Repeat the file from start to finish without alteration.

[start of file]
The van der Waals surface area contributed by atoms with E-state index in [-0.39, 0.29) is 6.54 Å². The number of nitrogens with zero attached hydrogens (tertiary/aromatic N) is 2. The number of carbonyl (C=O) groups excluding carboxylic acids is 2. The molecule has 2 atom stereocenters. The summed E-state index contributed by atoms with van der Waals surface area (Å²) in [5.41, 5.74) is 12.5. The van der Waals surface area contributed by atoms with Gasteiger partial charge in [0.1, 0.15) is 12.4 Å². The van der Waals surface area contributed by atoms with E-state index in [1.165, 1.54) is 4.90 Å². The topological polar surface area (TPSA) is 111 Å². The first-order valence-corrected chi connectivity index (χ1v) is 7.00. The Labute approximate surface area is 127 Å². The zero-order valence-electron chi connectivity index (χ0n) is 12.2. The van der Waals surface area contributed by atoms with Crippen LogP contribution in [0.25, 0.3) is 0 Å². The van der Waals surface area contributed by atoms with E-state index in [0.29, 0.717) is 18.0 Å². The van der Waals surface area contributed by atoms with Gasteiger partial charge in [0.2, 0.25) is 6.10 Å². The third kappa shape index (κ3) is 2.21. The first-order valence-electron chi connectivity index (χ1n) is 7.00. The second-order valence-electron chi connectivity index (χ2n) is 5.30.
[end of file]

The van der Waals surface area contributed by atoms with E-state index in [-0.39, 0.29) is 6.54 Å². The number of nitrogens with zero attached hydrogens (tertiary/aromatic N) is 2. The number of carbonyl (C=O) groups excluding carboxylic acids is 2. The molecule has 2 atom stereocenters. The summed E-state index contributed by atoms with van der Waals surface area (Å²) in [5.41, 5.74) is 12.5. The van der Waals surface area contributed by atoms with Gasteiger partial charge in [0.1, 0.15) is 12.4 Å². The van der Waals surface area contributed by atoms with E-state index in [1.165, 1.54) is 4.90 Å². The topological polar surface area (TPSA) is 111 Å². The first-order valence-corrected chi connectivity index (χ1v) is 7.00. The Labute approximate surface area is 127 Å². The zero-order valence-electron chi connectivity index (χ0n) is 12.2. The van der Waals surface area contributed by atoms with Crippen LogP contribution in [0.25, 0.3) is 0 Å². The van der Waals surface area contributed by atoms with E-state index in [0.29, 0.717) is 18.0 Å². The van der Waals surface area contributed by atoms with Gasteiger partial charge in [0.2, 0.25) is 6.10 Å². The third kappa shape index (κ3) is 2.21. The first-order valence-electron chi connectivity index (χ1n) is 7.00. The second-order valence-electron chi connectivity index (χ2n) is 5.30.